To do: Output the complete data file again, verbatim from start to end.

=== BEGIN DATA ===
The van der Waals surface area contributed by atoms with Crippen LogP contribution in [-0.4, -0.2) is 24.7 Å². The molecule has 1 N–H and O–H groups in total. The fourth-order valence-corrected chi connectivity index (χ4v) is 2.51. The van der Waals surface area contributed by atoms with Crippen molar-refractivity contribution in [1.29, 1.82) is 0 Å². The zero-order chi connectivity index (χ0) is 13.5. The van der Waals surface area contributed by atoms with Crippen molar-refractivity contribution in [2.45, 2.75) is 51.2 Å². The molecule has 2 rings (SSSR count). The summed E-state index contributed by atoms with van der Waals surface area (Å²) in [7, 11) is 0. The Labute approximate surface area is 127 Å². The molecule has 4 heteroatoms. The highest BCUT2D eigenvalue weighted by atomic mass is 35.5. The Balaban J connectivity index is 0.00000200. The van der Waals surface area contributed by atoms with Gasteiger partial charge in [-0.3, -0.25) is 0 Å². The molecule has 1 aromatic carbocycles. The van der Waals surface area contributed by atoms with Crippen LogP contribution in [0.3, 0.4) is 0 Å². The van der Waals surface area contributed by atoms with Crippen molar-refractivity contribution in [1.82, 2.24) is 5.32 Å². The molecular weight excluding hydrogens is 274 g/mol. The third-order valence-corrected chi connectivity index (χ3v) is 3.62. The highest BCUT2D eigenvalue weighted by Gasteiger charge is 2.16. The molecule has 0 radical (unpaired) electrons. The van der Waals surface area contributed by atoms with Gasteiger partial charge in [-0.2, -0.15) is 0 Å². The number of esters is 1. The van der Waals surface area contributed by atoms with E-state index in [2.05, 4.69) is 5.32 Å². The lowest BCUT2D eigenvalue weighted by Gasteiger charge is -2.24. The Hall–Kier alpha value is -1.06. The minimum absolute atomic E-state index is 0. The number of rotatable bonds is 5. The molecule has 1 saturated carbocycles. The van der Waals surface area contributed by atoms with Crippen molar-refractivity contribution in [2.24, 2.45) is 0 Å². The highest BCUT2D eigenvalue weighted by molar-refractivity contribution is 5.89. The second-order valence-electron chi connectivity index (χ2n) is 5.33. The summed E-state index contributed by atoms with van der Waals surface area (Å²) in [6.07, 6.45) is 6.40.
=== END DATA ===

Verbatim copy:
The van der Waals surface area contributed by atoms with Crippen LogP contribution in [-0.4, -0.2) is 24.7 Å². The molecule has 1 N–H and O–H groups in total. The fourth-order valence-corrected chi connectivity index (χ4v) is 2.51. The van der Waals surface area contributed by atoms with Crippen molar-refractivity contribution in [1.29, 1.82) is 0 Å². The zero-order chi connectivity index (χ0) is 13.5. The van der Waals surface area contributed by atoms with Crippen molar-refractivity contribution in [2.45, 2.75) is 51.2 Å². The molecule has 2 rings (SSSR count). The summed E-state index contributed by atoms with van der Waals surface area (Å²) in [7, 11) is 0. The Labute approximate surface area is 127 Å². The molecule has 4 heteroatoms. The highest BCUT2D eigenvalue weighted by atomic mass is 35.5. The Balaban J connectivity index is 0.00000200. The van der Waals surface area contributed by atoms with Gasteiger partial charge in [-0.3, -0.25) is 0 Å². The molecule has 1 aromatic carbocycles. The van der Waals surface area contributed by atoms with Crippen LogP contribution in [0.3, 0.4) is 0 Å². The van der Waals surface area contributed by atoms with Crippen molar-refractivity contribution in [1.82, 2.24) is 5.32 Å². The molecular weight excluding hydrogens is 274 g/mol. The third-order valence-corrected chi connectivity index (χ3v) is 3.62. The highest BCUT2D eigenvalue weighted by Gasteiger charge is 2.16. The molecule has 0 radical (unpaired) electrons. The van der Waals surface area contributed by atoms with Gasteiger partial charge in [-0.2, -0.15) is 0 Å². The number of esters is 1. The van der Waals surface area contributed by atoms with E-state index in [2.05, 4.69) is 5.32 Å². The lowest BCUT2D eigenvalue weighted by Gasteiger charge is -2.24. The Hall–Kier alpha value is -1.06. The minimum absolute atomic E-state index is 0. The number of rotatable bonds is 5. The molecule has 1 saturated carbocycles. The van der Waals surface area contributed by atoms with Crippen molar-refractivity contribution in [2.24, 2.45) is 0 Å². The highest BCUT2D eigenvalue weighted by molar-refractivity contribution is 5.89. The second-order valence-electron chi connectivity index (χ2n) is 5.33. The summed E-state index contributed by atoms with van der Waals surface area (Å²) in [6.07, 6.45) is 6.40.